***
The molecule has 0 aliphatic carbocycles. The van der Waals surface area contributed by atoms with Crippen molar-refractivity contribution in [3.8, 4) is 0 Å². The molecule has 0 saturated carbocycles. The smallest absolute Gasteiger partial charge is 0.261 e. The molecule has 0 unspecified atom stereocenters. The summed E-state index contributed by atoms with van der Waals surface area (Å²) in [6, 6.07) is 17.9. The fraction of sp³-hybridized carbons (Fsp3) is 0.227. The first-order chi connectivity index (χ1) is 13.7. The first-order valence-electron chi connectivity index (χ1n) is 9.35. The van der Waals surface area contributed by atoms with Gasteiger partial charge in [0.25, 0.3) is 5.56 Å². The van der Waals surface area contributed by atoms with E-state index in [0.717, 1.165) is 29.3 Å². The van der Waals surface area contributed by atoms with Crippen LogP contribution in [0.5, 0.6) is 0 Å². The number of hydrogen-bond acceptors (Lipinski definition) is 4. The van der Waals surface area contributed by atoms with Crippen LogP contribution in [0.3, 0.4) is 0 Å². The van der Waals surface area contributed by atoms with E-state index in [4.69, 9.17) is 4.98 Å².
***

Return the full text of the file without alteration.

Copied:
The molecule has 0 aliphatic carbocycles. The van der Waals surface area contributed by atoms with Crippen molar-refractivity contribution in [3.8, 4) is 0 Å². The molecule has 0 saturated carbocycles. The smallest absolute Gasteiger partial charge is 0.261 e. The molecule has 0 unspecified atom stereocenters. The summed E-state index contributed by atoms with van der Waals surface area (Å²) in [6, 6.07) is 17.9. The fraction of sp³-hybridized carbons (Fsp3) is 0.227. The first-order chi connectivity index (χ1) is 13.7. The first-order valence-electron chi connectivity index (χ1n) is 9.35. The van der Waals surface area contributed by atoms with Gasteiger partial charge in [0.25, 0.3) is 5.56 Å². The van der Waals surface area contributed by atoms with E-state index in [0.717, 1.165) is 29.3 Å². The van der Waals surface area contributed by atoms with Crippen LogP contribution in [0.5, 0.6) is 0 Å². The number of hydrogen-bond acceptors (Lipinski definition) is 4. The van der Waals surface area contributed by atoms with Crippen LogP contribution in [0.3, 0.4) is 0 Å². The van der Waals surface area contributed by atoms with E-state index in [4.69, 9.17) is 4.98 Å².